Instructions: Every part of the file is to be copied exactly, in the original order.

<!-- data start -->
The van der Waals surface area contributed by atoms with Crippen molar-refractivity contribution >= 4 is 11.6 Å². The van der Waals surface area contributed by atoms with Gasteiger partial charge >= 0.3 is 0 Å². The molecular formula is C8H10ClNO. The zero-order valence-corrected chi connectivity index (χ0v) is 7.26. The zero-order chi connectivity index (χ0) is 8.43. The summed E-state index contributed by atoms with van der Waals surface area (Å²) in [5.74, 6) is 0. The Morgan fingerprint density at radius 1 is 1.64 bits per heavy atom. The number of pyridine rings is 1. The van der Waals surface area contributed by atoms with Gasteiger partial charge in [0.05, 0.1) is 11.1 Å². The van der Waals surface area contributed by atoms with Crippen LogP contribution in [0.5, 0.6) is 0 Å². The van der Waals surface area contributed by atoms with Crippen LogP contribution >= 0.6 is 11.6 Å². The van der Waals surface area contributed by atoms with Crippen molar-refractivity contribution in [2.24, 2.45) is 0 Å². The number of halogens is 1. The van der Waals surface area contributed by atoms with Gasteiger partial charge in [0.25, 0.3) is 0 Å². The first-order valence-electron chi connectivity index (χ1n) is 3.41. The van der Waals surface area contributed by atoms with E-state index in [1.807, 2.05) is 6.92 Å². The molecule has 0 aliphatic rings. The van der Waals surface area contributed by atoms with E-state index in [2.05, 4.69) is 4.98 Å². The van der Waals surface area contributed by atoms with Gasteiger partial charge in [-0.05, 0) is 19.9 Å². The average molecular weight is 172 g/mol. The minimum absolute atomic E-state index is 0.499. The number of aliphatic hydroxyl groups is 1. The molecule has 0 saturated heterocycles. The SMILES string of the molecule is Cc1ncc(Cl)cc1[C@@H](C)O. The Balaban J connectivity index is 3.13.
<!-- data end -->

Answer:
The van der Waals surface area contributed by atoms with Crippen molar-refractivity contribution >= 4 is 11.6 Å². The van der Waals surface area contributed by atoms with Gasteiger partial charge >= 0.3 is 0 Å². The molecular formula is C8H10ClNO. The zero-order valence-corrected chi connectivity index (χ0v) is 7.26. The zero-order chi connectivity index (χ0) is 8.43. The summed E-state index contributed by atoms with van der Waals surface area (Å²) in [5.74, 6) is 0. The Morgan fingerprint density at radius 1 is 1.64 bits per heavy atom. The number of pyridine rings is 1. The van der Waals surface area contributed by atoms with Gasteiger partial charge in [0.05, 0.1) is 11.1 Å². The van der Waals surface area contributed by atoms with Crippen LogP contribution in [0.5, 0.6) is 0 Å². The van der Waals surface area contributed by atoms with Crippen LogP contribution >= 0.6 is 11.6 Å². The van der Waals surface area contributed by atoms with Crippen molar-refractivity contribution in [2.24, 2.45) is 0 Å². The number of halogens is 1. The van der Waals surface area contributed by atoms with Gasteiger partial charge in [0.25, 0.3) is 0 Å². The first-order valence-electron chi connectivity index (χ1n) is 3.41. The van der Waals surface area contributed by atoms with E-state index in [1.807, 2.05) is 6.92 Å². The molecule has 0 aliphatic rings. The van der Waals surface area contributed by atoms with E-state index in [2.05, 4.69) is 4.98 Å². The van der Waals surface area contributed by atoms with Gasteiger partial charge in [-0.05, 0) is 19.9 Å². The average molecular weight is 172 g/mol. The minimum absolute atomic E-state index is 0.499. The number of aliphatic hydroxyl groups is 1. The molecule has 0 saturated heterocycles. The SMILES string of the molecule is Cc1ncc(Cl)cc1[C@@H](C)O. The Balaban J connectivity index is 3.13.